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Prosecution Makes Its Case in Indonesian Cleric's Terrorism Trial

Radical Islamic cleric Abu Bakar Bashir was arrested in August 2010 for allegedly helping set up and fund a new terror cell that was plotting high-profile assassinations and deadly attacks on foreigners, (File)

Radical Islamic cleric Abu Bakar Bashir was arrested in August 2010 for allegedly helping set up and fund a new terror cell that was plotting high-profile assassinations and deadly attacks on foreigners, (File)

Prosecutors in Jakarta are expected to finish presenting their case this week in the trial of accused Indonesian terrorist Abu Bakar Bashir. The trial is seen by many as a test of Indonesia's judicial system to strongly deal with violent extremism.

The prosecution has filed seven charges against Abu Bakar Bashir under Indonesia’s Anti-Terror Law of 2002, including "inciting a terrorist act" and "trafficking in weapons and explosives for the purpose of conducting terrorism." If convicted, the radical Muslim cleric could face the death penalty. He is also charged with supplying funds for terrorism, which carries a jail term of between three and 15 years.

The charges surround Bashir's alleged role in al-Qaida in Aceh, a terrorist group that was discovered operating a militant training camp in the northern Indonesian province on the island of Sumatra in 2009. According to Indonesian police, the group was planning attacks on foreign embassies and assassinations of Indonesian government officials, including President Susilo Bambang Yudhoyono.

Harkristuti Harkrisnowo is a criminal law professor at the University of Indonesia and is the director general of human rights at the Ministry of Law.

She says Bashir helped the government's case by defiantly admitting his support for violent Jihad, or holy war, to impose Sharia law in Indonesia. She says the prosecution succeeded in showing Bashir's role inciting, funding and planning terrorist attacks.

"Bashir has confessed that Jihad is part of a deed of being an Islamic leader. He did confess that he generated money from different sources in order to fund this activity and I think several of the witness already provided testimony that they did support, they did give money for Jihad," she said.

Criminal lawyer Frans Winarta is a member of the National Law Commission of Indonesia and chairman of Peradi, the oldest lawyer association in the country.

He says the defense attorneys so far have not tried to directly to confront the evidence presented. Instead, he says, they have charged bias on the part of the judges and focused on procedural issues like allowing testimony from witnesses in other locations using a live televised video. Winarta says it was done for security reasons and has been used in other trials.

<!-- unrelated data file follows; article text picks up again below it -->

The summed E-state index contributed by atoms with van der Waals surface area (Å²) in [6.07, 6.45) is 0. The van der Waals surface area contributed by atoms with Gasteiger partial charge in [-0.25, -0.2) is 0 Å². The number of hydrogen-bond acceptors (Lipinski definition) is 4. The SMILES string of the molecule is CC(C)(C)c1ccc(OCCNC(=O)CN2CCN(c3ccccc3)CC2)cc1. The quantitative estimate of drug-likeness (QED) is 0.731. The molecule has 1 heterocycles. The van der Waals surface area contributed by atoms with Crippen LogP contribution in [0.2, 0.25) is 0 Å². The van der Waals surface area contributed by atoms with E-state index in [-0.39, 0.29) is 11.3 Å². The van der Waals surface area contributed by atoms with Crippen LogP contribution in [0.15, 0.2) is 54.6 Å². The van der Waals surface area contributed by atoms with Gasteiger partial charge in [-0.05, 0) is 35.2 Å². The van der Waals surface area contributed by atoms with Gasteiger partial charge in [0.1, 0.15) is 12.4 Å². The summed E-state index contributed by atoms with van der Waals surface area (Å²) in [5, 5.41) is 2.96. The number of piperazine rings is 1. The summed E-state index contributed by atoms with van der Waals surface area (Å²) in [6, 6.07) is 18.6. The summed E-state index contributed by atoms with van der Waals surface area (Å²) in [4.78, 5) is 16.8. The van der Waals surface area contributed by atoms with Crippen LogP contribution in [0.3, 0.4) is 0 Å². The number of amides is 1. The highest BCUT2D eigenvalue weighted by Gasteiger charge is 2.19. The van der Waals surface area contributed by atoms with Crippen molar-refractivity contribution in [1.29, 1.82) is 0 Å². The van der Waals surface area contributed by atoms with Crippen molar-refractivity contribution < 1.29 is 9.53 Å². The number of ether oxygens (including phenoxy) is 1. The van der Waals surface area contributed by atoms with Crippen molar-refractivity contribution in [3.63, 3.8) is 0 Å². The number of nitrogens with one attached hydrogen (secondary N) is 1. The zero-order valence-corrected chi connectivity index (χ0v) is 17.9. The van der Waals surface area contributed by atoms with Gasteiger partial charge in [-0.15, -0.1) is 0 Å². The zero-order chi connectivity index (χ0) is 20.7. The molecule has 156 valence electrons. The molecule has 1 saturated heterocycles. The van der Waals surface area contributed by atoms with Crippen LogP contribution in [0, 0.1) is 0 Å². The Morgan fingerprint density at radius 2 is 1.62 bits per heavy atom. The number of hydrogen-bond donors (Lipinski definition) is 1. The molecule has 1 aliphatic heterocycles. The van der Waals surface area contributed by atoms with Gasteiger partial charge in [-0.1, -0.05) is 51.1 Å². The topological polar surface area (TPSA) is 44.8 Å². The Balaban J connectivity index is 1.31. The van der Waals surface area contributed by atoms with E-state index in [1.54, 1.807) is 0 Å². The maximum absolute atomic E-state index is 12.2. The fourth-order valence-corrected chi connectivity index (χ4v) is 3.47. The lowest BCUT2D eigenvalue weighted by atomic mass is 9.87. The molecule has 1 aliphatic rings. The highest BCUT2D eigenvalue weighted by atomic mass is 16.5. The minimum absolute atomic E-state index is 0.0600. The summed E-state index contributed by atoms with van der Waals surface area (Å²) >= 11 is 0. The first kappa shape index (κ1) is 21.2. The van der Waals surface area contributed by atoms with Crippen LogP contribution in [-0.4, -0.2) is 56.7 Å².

"It is unusual to do that but there is a precedent in the past that even in corruption cases you can do that, you see. But there is no regulation on that, unlike the law on terrorism. There was a provision that allows cross examination to let's say a distant cross examination, not in the court," Winarta explains.

The other line of defense, Winarta says, has been to claim that the Indonesian government has no jurisdiction in Aceh province, the area were al-Qaida in Aceh was operating. As part of a negotiated settlement to end a decades-long insurgency, Aceh province was granted a degree of autonomy in 2006 and has implemented a number of Sharia based laws. But these legal scholars say Aceh's autonomy does not apply in this case.

The defense will soon get the opportunity to make its case. The panel of three judges will then decide if they have heard enough to render a verdict.

Both legal experts say a conviction is likely, but Winarta does not expect Bashir to get the death penalty or even a life sentence. "The problem is, does the government have the courage to give a heavy sentence because if you look into other cases in the past. His sentence was, can you remember, two years or four years, right?" Winarta said.

In 2003 Bashir, a founder of the radical Jemaah Islamiyah movement, spent 20 months in prison for immigration violations. In 2005 he was sentenced to two-and-a-half years for his role in the 2002 Bali terrorist attacks. This sentence was eventually reduced and the conviction overturned by Indonesia's Supreme Court.

Harkrisnowo says the judges will take into account both the 72-year-old Bashir's age and the degree of his involvement in terrorist activities if he is found guilty. "I think this is also related to the charges that were brought against him, which is not under the terrorism itself but in aiding and abetting. And secondly I think that the age of Bashir that is 70 something might be one of the issues that will be considered by judges as well," Harkrisnowo stated.

While a short sentence may frustrate some of Indonesia's allies in the war on terror, a guilty verdict of any kind could draw violent responses from Bashir's supporters. But Harkrisnowo and Winarta say the judicial system must not allow political ramifications to influence the proceedings, so that the verdict will be seen as independent and legitimate by most Indonesians.